Abdullah's criticism of the "illegitimate" American presence in Iraq reflects the Saudi leader's deep misgivings about U.S. strategy there. Saudi sources say the king has given up on the ability of Iraq's Shiite prime minister, Nouri al-Maliki, to overcome sectarian divisions and unite the country. The Saudi leadership is also said to believe that the U.S. troop surge is likely to fail, deepening the danger of all-out civil war in Iraq.Now nearly everyone recognizes that al-Maliki is a totally dysfunctional leader. The reality is Ayad Allawi had little support when the Iraqis went to the polls. So what will be the reaction of the Shiites if Allawi should replace al-Maliki?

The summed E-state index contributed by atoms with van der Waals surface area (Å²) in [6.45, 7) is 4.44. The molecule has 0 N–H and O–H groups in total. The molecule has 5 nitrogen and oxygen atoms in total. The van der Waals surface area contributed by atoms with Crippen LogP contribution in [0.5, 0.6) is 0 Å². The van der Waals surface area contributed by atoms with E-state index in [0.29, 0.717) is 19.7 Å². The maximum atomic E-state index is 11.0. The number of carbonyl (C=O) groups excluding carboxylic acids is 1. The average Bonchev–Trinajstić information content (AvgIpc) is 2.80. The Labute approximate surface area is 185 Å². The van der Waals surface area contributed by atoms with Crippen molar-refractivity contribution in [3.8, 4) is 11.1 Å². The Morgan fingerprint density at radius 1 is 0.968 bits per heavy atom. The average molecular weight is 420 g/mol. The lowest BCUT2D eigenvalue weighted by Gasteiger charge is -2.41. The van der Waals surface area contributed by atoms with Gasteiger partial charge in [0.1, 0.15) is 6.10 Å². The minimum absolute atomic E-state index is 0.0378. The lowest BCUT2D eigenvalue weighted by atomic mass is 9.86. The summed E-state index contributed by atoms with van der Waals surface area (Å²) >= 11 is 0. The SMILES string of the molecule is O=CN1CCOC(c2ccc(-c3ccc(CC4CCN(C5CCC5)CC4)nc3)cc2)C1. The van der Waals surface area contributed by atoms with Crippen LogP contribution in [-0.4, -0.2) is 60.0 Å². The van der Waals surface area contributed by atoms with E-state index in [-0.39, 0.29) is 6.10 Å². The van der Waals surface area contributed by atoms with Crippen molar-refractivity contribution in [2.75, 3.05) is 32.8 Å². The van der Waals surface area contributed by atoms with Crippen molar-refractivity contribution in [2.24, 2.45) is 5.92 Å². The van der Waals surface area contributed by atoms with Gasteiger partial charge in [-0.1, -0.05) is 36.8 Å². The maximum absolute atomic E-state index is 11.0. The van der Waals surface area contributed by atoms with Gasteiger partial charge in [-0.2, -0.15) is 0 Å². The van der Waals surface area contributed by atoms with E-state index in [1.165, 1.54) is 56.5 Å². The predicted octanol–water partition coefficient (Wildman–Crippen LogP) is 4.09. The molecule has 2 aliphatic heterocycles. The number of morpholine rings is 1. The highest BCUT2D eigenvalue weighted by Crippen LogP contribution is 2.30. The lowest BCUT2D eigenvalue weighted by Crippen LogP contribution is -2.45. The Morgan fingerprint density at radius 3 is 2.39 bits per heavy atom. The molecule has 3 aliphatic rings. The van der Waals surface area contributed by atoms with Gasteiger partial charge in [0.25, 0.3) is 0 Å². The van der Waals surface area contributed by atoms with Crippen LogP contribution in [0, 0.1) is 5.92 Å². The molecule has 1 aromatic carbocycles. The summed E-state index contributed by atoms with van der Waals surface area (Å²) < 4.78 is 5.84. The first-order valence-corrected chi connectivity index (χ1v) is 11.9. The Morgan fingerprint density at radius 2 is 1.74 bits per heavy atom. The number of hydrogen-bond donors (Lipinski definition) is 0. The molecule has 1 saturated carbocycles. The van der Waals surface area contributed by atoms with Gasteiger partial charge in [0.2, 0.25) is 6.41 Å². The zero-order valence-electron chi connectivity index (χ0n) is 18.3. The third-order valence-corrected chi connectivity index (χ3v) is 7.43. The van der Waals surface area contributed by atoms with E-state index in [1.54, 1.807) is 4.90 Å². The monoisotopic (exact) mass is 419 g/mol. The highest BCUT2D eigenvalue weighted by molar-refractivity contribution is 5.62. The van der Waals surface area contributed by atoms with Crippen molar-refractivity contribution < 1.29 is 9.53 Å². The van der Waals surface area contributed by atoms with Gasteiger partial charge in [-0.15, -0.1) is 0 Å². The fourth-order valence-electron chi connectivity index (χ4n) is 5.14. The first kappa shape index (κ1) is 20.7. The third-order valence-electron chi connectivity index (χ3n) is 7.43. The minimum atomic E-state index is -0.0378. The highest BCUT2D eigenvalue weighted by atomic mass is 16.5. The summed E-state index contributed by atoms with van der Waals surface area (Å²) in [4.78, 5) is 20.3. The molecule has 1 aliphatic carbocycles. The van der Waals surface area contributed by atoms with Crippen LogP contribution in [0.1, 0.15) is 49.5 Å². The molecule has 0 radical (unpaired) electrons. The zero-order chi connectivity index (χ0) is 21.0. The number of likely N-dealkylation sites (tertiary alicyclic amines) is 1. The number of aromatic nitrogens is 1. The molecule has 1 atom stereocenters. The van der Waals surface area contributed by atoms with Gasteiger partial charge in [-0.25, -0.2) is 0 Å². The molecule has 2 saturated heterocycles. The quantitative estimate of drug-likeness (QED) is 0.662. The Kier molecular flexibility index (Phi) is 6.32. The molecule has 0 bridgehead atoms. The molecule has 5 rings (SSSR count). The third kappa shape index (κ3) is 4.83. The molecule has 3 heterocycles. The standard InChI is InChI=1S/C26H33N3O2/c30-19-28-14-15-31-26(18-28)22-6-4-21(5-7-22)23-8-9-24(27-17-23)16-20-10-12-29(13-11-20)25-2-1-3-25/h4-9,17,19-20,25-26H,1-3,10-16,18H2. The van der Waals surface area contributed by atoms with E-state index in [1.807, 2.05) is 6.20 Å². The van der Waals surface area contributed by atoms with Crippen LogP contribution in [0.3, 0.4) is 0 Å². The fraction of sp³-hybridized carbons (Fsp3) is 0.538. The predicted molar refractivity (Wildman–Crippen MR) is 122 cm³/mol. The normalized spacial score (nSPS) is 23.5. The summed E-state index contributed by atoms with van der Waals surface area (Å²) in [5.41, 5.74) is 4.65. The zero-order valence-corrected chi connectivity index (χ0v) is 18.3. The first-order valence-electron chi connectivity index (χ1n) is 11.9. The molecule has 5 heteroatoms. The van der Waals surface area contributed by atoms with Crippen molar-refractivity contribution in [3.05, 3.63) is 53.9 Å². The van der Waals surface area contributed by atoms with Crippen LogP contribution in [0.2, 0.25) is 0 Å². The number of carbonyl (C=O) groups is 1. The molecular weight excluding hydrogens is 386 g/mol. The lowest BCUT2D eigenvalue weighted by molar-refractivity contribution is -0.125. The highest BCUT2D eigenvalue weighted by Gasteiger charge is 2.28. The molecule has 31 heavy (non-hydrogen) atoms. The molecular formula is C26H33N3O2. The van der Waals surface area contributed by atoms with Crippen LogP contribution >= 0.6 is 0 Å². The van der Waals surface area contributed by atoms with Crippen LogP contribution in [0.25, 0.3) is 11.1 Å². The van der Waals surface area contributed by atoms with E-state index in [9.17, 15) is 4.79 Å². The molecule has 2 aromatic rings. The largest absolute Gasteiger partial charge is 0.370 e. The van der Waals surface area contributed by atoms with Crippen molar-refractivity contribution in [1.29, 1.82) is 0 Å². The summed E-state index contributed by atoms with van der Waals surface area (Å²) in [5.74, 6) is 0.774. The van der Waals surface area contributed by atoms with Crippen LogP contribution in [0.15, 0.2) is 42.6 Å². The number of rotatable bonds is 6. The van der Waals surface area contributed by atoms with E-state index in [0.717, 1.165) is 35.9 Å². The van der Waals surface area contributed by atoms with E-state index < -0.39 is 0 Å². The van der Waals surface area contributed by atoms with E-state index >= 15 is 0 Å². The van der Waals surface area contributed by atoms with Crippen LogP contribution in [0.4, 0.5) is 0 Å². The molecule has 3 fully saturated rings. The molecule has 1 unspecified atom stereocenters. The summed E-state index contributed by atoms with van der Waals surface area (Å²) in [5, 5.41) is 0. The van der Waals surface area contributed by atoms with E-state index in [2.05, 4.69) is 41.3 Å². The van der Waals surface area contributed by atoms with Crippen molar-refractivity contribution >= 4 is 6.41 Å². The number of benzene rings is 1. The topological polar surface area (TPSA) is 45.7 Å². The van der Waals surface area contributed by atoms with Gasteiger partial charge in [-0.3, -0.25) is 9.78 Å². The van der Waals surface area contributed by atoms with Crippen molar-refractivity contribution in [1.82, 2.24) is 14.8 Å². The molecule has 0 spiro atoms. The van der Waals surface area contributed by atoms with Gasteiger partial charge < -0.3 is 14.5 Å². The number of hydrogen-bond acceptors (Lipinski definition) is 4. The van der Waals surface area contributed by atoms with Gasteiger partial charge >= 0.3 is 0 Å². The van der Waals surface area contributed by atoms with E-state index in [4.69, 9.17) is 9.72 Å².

The Saudis appear to favor replacing the Maliki government, which they see as dominated by Iranian-backed Shiite religious parties, and are quietly backing former interim prime minister Ayad Allawi, a secular Shiite and ex-Baathist who has support among Iraqi Sunnis. Allawi's advisers say that his strategy is to exploit tensions within the Shiite religious alliance and form a new ruling coalition that would be made up of Sunnis, Kurds and secular Shiites. Allawi's camp believes he is close to having enough votes, thanks in part to Saudi political and financial support.
The Bush administration appears to have little enthusiasm for an Allawi putsch, despite its frustration with Maliki. U.S. officials fear that a change of government in Baghdad would only deepen the political disarray there and encourage new calls for the withdrawal of troops.
Wednesday, May 09, 2007
Democracy Iraqi Style - Dysfunctional
There has been a great deal of talk about the future Iraqi Prime Minister Nuri al-Maliki. There was an interesting reference to this in the David Ignatius column I referenced below.